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Modern medicine is dominated by guidelines. For most doctors, hardly a day goes by without consulting a document with the latest guidance on managing one medical condition or another. At the same time, guidelines and their place in medicine are being called into question as never before. In the most downloaded article in the BMJ this year, for example, Trisha Greenhalgh and her colleagues offered a catalogue of the limitations of guidelines.1 These include the influence of vested interests like pharmaceutical companies that hijack the evidence ‘brand’ for commercial purposes, sometimes selecting or distorting research to do so. Then there is the sheer number of clinical guidelines, now so huge that a doctor who pursued all of them would have to give most patients a bucketful of medication every month, much of it in the name of preventive medicine – even though the statistically significant benefits may be marginal. Guidelines for single conditions map poorly onto complex multi-morbidity, so that they are least suitable for exactly the kinds of patients who consult the most. Inflexible rules and computerised prompts have encouraged a style of medical care that is driven more by managers and finance officers than the needs and wishes of patients.
Guidelines have another limitation that possibly trumps all the others: by and large, doctors do not actually follow them. Twenty years of advice, exhortations and admonitions from the Evidence-Based Medicine (EBM) movement have failed to stamp out variation between individuals, regions or countries in the management of a wide range of conditions. It is, of course, possible to argue that we simply need more evidence, along with better guidelines. If we could persuade research scientists to be more rigorous, the argument goes, everything would be all right. We would then only need stronger incentives to make doctors compliant, and better health education to help patients make rational choices. In contrast to this view, an increasing number of critics are suggesting that the problem with guidelines is far more fundamental – the kind of problem that philosophers call epistemological. According to this argument, the people who inhabit EBM and generate guidelines – the researchers, policy makers, managers and doctors – are living in a kind of intellectual bubble, where they recognise only certain types of knowledge and practice as valid, and discount anything that does not fit with their world view.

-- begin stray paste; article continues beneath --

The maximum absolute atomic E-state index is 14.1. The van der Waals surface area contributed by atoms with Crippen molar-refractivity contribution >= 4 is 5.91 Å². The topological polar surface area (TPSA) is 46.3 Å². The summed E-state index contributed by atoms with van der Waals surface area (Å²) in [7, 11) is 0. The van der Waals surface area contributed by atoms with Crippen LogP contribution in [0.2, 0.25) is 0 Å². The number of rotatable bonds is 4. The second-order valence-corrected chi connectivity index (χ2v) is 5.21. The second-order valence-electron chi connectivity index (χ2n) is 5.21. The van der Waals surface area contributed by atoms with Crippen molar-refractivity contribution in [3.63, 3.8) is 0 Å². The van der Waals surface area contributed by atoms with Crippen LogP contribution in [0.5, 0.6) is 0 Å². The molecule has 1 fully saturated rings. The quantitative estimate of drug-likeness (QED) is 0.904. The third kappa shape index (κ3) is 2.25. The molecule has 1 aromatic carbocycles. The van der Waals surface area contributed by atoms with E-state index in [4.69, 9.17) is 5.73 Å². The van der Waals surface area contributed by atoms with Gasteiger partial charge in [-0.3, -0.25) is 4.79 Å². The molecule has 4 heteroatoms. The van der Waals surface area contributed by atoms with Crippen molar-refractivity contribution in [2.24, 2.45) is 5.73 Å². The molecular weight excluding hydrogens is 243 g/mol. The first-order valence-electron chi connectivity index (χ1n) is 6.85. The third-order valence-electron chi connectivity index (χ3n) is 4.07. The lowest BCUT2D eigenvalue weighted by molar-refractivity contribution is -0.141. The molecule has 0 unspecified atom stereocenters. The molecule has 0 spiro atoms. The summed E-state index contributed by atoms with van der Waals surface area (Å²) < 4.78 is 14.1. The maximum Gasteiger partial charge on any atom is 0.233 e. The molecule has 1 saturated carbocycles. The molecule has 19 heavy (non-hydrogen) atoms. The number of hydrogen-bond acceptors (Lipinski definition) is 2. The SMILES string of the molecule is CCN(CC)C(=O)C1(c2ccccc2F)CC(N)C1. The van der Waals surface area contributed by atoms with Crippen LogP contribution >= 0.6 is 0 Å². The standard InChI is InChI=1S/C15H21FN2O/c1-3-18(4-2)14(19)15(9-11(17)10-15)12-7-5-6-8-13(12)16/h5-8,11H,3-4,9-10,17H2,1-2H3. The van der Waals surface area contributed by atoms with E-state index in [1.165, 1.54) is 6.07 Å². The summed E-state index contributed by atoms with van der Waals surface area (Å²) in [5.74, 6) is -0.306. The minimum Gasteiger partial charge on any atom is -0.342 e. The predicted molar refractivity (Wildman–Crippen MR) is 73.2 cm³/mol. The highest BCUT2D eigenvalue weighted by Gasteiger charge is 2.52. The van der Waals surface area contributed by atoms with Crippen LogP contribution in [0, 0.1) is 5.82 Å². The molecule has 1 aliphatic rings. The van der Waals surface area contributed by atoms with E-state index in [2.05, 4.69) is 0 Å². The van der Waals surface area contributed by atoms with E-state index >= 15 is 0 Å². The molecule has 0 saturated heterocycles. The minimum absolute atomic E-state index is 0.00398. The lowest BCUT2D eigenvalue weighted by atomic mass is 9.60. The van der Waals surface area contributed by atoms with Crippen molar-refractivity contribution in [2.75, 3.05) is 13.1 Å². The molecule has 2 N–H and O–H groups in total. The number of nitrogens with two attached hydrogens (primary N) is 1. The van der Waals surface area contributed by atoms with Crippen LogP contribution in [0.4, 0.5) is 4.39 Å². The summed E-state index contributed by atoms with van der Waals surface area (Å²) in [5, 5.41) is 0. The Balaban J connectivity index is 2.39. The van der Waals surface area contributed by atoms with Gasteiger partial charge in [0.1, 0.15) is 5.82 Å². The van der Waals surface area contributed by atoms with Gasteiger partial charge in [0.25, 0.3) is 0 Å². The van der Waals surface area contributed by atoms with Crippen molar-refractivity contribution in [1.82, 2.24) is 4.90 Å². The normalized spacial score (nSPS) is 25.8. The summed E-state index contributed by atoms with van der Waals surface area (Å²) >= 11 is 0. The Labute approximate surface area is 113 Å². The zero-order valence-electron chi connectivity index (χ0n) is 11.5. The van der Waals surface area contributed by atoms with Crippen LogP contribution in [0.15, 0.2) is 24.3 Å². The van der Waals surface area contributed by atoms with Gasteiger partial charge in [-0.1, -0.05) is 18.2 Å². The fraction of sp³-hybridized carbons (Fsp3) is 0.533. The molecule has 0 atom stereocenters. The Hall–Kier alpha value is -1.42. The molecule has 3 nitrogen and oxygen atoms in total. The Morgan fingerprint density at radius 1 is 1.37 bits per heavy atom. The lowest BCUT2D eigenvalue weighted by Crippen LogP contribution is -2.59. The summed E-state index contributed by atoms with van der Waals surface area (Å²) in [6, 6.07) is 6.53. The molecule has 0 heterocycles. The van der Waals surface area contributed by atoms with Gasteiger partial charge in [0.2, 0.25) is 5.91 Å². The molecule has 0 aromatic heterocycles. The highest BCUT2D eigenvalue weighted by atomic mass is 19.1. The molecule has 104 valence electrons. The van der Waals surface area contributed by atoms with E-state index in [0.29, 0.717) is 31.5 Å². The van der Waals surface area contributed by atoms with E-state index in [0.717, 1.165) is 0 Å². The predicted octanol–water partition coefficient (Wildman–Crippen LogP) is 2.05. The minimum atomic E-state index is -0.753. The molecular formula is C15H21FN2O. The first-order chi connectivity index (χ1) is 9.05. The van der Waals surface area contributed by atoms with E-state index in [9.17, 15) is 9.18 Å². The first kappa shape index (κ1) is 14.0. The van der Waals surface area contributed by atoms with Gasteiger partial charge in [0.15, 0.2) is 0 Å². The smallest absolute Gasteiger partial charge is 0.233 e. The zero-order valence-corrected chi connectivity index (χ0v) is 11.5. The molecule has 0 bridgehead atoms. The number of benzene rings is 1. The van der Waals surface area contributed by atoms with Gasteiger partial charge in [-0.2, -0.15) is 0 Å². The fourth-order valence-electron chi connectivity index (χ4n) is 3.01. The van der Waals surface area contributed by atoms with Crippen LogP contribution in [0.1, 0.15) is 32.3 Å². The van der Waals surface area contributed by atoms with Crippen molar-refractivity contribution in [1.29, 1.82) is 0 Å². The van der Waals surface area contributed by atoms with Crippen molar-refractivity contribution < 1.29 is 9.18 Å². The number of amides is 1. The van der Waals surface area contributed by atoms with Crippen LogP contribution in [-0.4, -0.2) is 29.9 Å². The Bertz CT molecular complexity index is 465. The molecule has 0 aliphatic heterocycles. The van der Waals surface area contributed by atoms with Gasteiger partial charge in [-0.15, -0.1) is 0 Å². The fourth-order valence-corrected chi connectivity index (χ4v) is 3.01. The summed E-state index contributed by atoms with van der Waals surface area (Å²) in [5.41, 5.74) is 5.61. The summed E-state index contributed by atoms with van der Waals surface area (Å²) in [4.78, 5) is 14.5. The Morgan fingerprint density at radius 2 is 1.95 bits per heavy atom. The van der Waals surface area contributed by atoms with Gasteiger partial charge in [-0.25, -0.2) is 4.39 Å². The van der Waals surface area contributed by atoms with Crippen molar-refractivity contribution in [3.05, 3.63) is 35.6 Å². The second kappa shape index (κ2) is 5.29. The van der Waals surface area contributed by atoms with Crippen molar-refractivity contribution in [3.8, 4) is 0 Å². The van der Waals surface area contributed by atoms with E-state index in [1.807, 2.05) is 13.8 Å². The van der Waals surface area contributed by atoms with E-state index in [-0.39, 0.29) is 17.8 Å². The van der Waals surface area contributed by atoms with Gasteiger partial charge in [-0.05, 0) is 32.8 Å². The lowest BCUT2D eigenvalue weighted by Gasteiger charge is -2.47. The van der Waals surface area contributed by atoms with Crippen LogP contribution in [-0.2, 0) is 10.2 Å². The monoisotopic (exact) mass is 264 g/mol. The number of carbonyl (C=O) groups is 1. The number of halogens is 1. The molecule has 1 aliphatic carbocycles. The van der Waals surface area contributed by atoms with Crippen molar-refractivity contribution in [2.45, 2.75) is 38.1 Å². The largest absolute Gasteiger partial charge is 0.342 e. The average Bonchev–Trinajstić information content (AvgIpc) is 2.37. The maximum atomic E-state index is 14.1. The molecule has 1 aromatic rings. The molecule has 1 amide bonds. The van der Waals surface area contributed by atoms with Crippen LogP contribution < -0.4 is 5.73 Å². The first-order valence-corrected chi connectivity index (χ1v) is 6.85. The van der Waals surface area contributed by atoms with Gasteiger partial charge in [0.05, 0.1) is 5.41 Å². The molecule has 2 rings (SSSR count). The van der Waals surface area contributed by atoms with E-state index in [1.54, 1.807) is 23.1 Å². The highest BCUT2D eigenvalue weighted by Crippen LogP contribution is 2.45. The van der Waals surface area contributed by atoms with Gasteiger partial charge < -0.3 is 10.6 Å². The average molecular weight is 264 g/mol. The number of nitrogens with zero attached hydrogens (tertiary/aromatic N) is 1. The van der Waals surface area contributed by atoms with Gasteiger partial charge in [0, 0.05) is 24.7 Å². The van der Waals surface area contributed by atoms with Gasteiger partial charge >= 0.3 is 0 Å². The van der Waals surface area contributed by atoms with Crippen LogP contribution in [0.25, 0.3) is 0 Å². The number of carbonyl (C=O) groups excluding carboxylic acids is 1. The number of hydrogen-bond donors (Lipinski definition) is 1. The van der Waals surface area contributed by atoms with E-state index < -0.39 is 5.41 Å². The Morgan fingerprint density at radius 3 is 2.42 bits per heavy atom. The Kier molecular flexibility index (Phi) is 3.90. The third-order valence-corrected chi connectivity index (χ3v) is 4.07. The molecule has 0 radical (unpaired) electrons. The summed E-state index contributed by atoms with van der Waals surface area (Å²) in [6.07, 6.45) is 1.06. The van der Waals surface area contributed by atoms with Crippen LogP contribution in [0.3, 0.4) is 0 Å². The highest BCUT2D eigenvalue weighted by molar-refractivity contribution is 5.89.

Knowledge in practice
Two British health researchers have been particularly vigorous in putting forward this case. In 2004, John Gabbay and Andrée Le May published a critique of “the over-rationalist model implicit in evidence based health care”.2 They looked at the way EBM emphasises academic research, and contrasted this with business and industry, where people pay far more attention to so-called “tacit knowledge” or “knowledge in practice”. This is the kind of knowledge that emerges when you test out solutions in the real world of complex human systems, rather than relying on simplified trials, abstracted from their original context. Gabbay and Le May argued that EBM undervalued such tacit knowledge, promoting naïve “cookbook” practice instead. They pointed out how attempts to change clinical practice often founder because of local contexts, including organisational ones. They accused the EBM movement of ignoring evidence from psychologists about the useful role of professional shortcuts in professional decision-making, including “scripts,” “heuristics,” and “rules of thumb”.
Gabbay and Le May based their case on their own ethnographic research. They observed a group of highly regarded general practitioners (GPs) in a range of encounters, including consultations, home visits, and informal and formal meetings. This showed that experienced clinicians rarely use explicit evidence from research. Instead, they rely on what Gabbay and Le May call “mindlines”. These are “collectively reinforced, internalised, tacit guidelines”, developed through clinicians’ own experience and that of their colleagues, as well as interactions with opinion leaders, patients, pharmaceutical representatives and others. Such mindlines are continually negotiated with key professional contacts, through a range of informal interactions. They are adapted in the face of changing organisational demands, resulting in individual and collective forms of “knowledge in practice”. This is what enables doctors to answer questions like: “How do I manage this specific patient, at this exact moment, in these particular circumstances, and within my own organisation, health system, and culture?”